There are a few problems. Berlin, which can no longer afford to maintain its three existing opera houses, is probably the European capital least likely to want to pay for another. The national government has already categorically said it will not provide money for the project; Germany already has some 80 opera houses. Private donors remain an option, but without a German tradition of sponsorship it seems unlikely that the estimated 51 million required could be conjured up in this manner. Then there's the matter of operating costs which would surely be higher than the annual 10.2 million hopefully quoted. 

Where will the money come from? Knut Nevermann, second-in-command at the national cultural ministry, cautions that the project fails to recognize the need for existing opera houses to find ways to present new works and he argues that it could lead them to abdicate that responsibility. He questions the assertion that Berlin is devoid of existing performance spaces suitable for the genre.

For the Zeitgenössische Oper Berlin, it's too early for this kind of discussion. In presenting the architectural plans, the company says it is calling for a public debate about whether or not the country needs a center for contemporary opera and music. Details such as how much it would cost and who should pay can be worked out later.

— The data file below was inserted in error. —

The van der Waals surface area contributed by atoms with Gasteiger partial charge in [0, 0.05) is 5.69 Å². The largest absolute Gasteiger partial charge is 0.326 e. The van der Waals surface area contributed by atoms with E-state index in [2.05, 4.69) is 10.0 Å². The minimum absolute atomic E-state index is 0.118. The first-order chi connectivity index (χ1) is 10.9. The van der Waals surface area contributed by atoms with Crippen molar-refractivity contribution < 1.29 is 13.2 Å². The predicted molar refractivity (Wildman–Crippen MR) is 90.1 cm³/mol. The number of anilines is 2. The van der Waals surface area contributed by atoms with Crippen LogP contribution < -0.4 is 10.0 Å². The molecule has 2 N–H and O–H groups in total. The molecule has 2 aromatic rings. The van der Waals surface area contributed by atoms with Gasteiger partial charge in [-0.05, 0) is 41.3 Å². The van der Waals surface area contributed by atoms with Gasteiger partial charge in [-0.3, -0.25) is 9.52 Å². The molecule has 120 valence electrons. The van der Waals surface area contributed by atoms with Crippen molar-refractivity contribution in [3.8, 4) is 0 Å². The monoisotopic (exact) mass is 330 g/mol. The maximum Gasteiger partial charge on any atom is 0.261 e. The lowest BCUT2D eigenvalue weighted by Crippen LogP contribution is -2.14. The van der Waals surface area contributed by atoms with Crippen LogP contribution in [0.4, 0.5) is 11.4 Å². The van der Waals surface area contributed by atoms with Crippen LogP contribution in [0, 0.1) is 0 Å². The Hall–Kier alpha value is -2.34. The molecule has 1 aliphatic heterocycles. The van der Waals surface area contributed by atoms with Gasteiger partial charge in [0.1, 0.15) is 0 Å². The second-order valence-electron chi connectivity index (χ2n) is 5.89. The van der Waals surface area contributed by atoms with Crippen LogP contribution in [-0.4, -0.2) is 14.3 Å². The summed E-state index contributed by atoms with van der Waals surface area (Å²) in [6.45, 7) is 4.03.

Gewers Kühn + Kühn certainly present a convincing case for their design. As the team responsible for Munich's new rehearsal stage (scheduled to open in 2003), they have the experience to know what they're talking about, and the sense to consult the relevant experts. Their design reflects the curves of the Spree around their chosen site, a vacant patch now held by the German railway organization (Deutsche Bahn). The new central station, when it is built on the former border of East and West Berlin, will represent a crossroads of European culture, where travelers from Copenhagen to Ankara intersect with those from Madrid to Moscow.